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Cauldron

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Title: Cauldron  
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Subject: Infobox saint/testcases, Cookware and bakeware, Annwn, Contemporary witchcraft, Celts in Transylvania
Collection: Containers, Cookware and Bakeware, Wicca, Wiccan Terminology, Witchcraft
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Cauldron

Hungarian goulash in a traditional "bogrács" (cauldron)

A cauldron (or caldron) is a large metal pot (kettle) for cooking and/or boiling over an open fire, with a large mouth and frequently with an arc-shaped hanger.

Contents

  • Etymology 1
  • Symbolism and mythology 2
  • Gallery 3
  • See also 4
  • References 5

Etymology

The word cauldron is first recorded in Middle English as caudroun (13th century). It was borrowed from Old Northern French or Anglo-Norman caudron[1] (Norman-Picard caudron, French chaudron). It represents the phonetical evolution of Vulgar Latin *caldario for Classical Latin caldārium "hot bath", that derives from cal(i)dus "hot".[1]

The Norman-French word replaces probably the initial Old English word ċetel (German (Koch)Kessel "cauldron", Dutch (kook)ketel "cauldron"), Middle English chetel. The word kettle comes from the Old Norse variant spelling ketill "cauldron".[2]

Symbolism and mythology

A cauldron over a fire in William Blake's illustrations to his mythical Europe a Prophecy first published in 1794. This version of the print is currently held by the Fitzwilliam Museum

Cauldrons have largely fallen out of use in the developed world as cooking vessels. While still used for practical purposes, a more common association in Western culture is the cauldron's use in witchcraft—a cliché popularized by various works of fiction, such as Shakespeare's play Macbeth. In fiction, witches often prepare their potions in a cauldron. Also, in Irish folklore, a cauldron is purported to be where leprechauns keep their gold and treasure.

In some forms of Wicca, incorporating aspects of Celtic mythology, the cauldron is associated with the goddess Cerridwen. Welsh legend also tells of cauldrons that were useful to warring armies. In the second branch of the Mabinogi in the tale of Branwen, Daughter of Llŷr, the Pair Dadeni (Cauldron of Rebirth) is a magical cauldron in which dead warriors could be placed and then be returned to life, save that they lacked the power of speech.[3] It was suspected that they lacked souls. These warriors could go back into battle until they were killed again. In Wicca and some other forms of neopagan or pagan belief systems the cauldron is still used in magical practices. Most often a cauldron is made of cast iron and is used to burn loose incense on a charcoal disc, to make black salt (used in banishing rituals), for mixing herbs, or to burn petitions (paper with words of power or wishes written on them). Cauldrons symbolize not only the Goddess but also represent the womb (because it holds something) and on an altar it represents earth because it is a working tool. Cauldrons are often sold in New Age or "metaphysical" stores and may have various symbols of power inscribed on them.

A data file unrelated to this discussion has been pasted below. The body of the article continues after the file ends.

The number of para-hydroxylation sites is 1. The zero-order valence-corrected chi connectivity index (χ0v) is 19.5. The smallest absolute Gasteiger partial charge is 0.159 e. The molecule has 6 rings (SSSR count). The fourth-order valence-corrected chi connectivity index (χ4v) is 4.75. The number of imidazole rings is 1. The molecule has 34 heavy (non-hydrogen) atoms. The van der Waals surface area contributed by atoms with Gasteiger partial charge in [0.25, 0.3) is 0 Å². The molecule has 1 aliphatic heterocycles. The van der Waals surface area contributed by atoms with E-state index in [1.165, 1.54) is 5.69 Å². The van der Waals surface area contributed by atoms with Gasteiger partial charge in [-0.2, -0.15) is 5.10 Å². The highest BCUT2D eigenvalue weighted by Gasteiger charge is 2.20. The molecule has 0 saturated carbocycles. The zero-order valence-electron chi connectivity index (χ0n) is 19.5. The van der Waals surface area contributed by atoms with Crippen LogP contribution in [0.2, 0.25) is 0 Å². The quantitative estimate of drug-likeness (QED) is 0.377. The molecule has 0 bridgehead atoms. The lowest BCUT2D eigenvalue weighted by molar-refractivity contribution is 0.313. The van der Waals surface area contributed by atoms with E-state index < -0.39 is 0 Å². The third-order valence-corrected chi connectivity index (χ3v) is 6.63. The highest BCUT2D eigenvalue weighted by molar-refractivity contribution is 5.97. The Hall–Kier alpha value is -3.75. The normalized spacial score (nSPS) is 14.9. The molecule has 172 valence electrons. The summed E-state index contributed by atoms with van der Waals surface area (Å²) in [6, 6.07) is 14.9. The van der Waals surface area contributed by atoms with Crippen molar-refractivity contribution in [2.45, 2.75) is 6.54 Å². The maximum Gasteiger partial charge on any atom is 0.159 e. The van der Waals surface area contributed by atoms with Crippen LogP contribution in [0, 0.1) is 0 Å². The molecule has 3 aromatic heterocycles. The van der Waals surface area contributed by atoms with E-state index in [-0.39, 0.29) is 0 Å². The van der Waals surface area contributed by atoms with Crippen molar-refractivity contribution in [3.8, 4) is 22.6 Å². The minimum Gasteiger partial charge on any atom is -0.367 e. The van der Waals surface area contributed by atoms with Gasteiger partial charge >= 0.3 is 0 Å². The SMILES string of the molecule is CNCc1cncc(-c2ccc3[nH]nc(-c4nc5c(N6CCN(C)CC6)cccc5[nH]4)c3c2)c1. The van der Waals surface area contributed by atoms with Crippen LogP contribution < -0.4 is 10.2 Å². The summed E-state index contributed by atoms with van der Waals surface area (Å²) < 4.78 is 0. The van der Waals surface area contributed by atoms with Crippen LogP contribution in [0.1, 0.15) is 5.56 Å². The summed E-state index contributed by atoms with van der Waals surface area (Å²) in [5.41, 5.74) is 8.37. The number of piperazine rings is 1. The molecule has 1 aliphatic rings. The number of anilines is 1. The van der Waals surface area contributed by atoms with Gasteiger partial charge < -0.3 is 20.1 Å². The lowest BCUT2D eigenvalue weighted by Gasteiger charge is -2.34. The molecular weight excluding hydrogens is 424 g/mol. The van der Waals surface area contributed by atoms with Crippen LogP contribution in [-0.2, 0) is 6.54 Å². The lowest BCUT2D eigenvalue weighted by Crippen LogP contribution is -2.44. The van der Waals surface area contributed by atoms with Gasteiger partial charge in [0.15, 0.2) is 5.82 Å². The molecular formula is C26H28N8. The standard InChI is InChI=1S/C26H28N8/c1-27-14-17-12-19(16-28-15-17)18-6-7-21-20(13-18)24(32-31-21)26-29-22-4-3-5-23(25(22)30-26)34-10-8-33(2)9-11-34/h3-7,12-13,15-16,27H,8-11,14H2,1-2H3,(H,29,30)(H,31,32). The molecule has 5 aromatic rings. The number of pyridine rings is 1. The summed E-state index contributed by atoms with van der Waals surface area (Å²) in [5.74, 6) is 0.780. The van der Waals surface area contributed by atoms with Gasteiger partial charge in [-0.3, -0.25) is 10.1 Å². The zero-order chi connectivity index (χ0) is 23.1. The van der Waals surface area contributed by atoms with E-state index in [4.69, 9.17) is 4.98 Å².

A Bronze Age cauldron made from sheet bronze and a flesh-hook

The holy grail of Arthurian legend is sometimes referred to as a "cauldron", although traditionally the grail is thought of as a hand-held cup rather than the large pot that the word "cauldron" usually is used to mean. This may have resulted from the combination of the grail legend with earlier Celtic myths of magical cauldrons.

Archeologically intact actual cauldrons with apparent cultural symbolism include:

Cauldrons known only through myth and literature include:

Gallery

See also

References

  1. ^ a b T. F. Hoad, English Etymology, Oxford University Press, 1993 (ISBN 0-19-283098-8). p. 67.
  2. ^ T. F. Hoad, English Etymology, Oxford University Press, 1993 (ISBN 0-19-283098-8) p.252.
  3. ^
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